Archive for January, 2011

Vampirella — Part II

The second installment about the mesmeric character Vampirella

⇒ Continue reading “Vampirella — Part II

Vampirella — Part I

A true survivor: created in 1969 as merely the host of a Warren Publishing B&W horror magazine, Vampirella evolved past her counterparts Uncle Creepy and Cousin Eerie into becoming a real character in her own right, one being published to this day.

⇒ Continue reading “Vampirella — Part I”

Death Note”

What can you do when you have the power of life and death, especially traceless, unstoppable death, over anyone you can name? In “Death Note”, Light Yagami discovers that despite his best (and worst) intentions, no real good can come of it.

⇒ Continue reading “Death Note””

A Comics-Based Makeover

From the “Geeks Are Sexy” website: cosmetics from MAC Cosmetics inspired by the comics character Wonder Woman.

And just what would that have to do with hypnosis? Well, remembering Wonder Woman’s magic lasso, which had the power to force anyone caught in it to obey her will (or any one else who was holding it, as she was often the one caught in its coils) and I just had to think that just about any product related to the character could be hypnosis-related. And sure enough, one part of the line is: “Obey Me” nail polish. I’m sure the name can be explained by the characterization of Wonder Woman as a strong female character with a powerful charisma but the hypnotic (and bondage-related) history of the character is just too strong to deny.

The line is set to be released on February 10th

Commentary: Please, can someone drive a stake through the heart of the 60’s era “Bang! Pow! Wham!” comics imagery and references? They were an embarrassment even back then, a by-product of the over-the-top campishness of the “Batman” TV series that became seemingly irretrievably connected with comics as a whole and embedded in the media whenever comics are discussed even to this day.

References:

They Came From Hyde Brothers” — 2011/01/15

I really should check out Hyde Brothers more regularly. That’s a local used book store of the old school type which has been the source for a good percentage of my non-fiction hypnosis (and some fiction, as well) collection, including some rarities like an 1871 compilation volume entitled “Library of Mesmerism” which includes such works as “Fascination or the Philosophy of Charming (Illustrating the Principles of Life)” and “The Philosophy of Electrical Psychology in Twelve Lectures” or the six volumes of the Shaftesbury Ralston Publishing ‘Home Study’ collection in very fine bindings. I’ve bought a lot from them over the years and they deserve every accolade I can bestow upon them.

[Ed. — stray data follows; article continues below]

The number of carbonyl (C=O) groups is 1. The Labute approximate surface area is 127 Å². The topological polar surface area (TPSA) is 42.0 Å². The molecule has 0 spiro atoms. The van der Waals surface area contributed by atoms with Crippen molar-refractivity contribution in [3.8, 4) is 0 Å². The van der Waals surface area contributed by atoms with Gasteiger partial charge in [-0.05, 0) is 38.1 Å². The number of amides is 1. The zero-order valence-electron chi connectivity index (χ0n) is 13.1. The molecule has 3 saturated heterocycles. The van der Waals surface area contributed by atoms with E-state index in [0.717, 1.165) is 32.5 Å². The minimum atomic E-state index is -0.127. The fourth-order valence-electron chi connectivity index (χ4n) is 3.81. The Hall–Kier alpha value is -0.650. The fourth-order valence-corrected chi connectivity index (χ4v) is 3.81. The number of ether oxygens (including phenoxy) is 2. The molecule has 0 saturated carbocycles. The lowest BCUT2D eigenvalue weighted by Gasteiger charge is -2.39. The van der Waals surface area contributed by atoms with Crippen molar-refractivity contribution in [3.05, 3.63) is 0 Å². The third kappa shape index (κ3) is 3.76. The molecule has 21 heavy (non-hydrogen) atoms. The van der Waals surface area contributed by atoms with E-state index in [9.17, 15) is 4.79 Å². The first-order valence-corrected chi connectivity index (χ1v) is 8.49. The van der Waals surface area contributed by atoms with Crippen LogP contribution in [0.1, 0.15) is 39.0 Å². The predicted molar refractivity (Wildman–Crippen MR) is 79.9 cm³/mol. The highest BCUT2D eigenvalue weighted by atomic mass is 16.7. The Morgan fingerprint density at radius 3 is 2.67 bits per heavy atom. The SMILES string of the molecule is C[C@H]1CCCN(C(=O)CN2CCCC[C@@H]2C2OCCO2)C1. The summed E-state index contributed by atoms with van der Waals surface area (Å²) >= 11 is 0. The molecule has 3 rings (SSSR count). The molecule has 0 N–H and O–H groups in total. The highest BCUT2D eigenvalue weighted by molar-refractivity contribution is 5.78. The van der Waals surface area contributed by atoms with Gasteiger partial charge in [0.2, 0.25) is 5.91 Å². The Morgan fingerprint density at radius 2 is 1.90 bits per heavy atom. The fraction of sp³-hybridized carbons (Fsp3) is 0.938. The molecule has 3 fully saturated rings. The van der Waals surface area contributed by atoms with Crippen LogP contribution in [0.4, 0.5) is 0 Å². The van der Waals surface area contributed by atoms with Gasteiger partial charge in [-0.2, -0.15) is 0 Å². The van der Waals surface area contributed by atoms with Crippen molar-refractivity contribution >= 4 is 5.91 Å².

Every so often they get a number of hypnosis-related books and sometimes I’m there to get them. That hasn’t happened for a while, mainly for financial reasons, but I was on my way between two stops and the store happened to be on the way, so yesterday, I stopped by, and came away with four new additions to my collection.

Neuro-Linguistic Programming for Dummies”

Ever since the concept was distilled from Erickson, NLP has been treated as something of a bastard child to hypnosis, from what I’ve seen. Its also been something I’ve wanted to learn more about.

Hindu Psychology: Its Meaning For the West” by Swami Akhilananda (1946)

While the general subject matter has little to do with hypnosis, there is a long chapter entitled ‘Will and Personality’ which includes sub-chapters ‘Will’, ‘Suggestion’ and ‘Hypnosis’. Added for completeness.

Wide Awake, Clear-Headed and Refreshed” by Ryan Elliot (1991)

Medical Hypnoanalysis in Action” reads the sub-title, and that’s exactly what it is: a chatty cross between a convenient guide for hypnotherapists and a explanation for the lay patient.

Hypnotism A Correct Guide to the Science and How Subjects are Influenced” by Carl Sexton (ⅯⅮⅭⅭⅭⅭⅩⅤⅠ)

I was pretty sure I already had a copy in my collection, in probably better shape, but I couldn’t resist giving this poorly treated copy a good home. The interior is unfortunately even more mistreated than the cover, alas.

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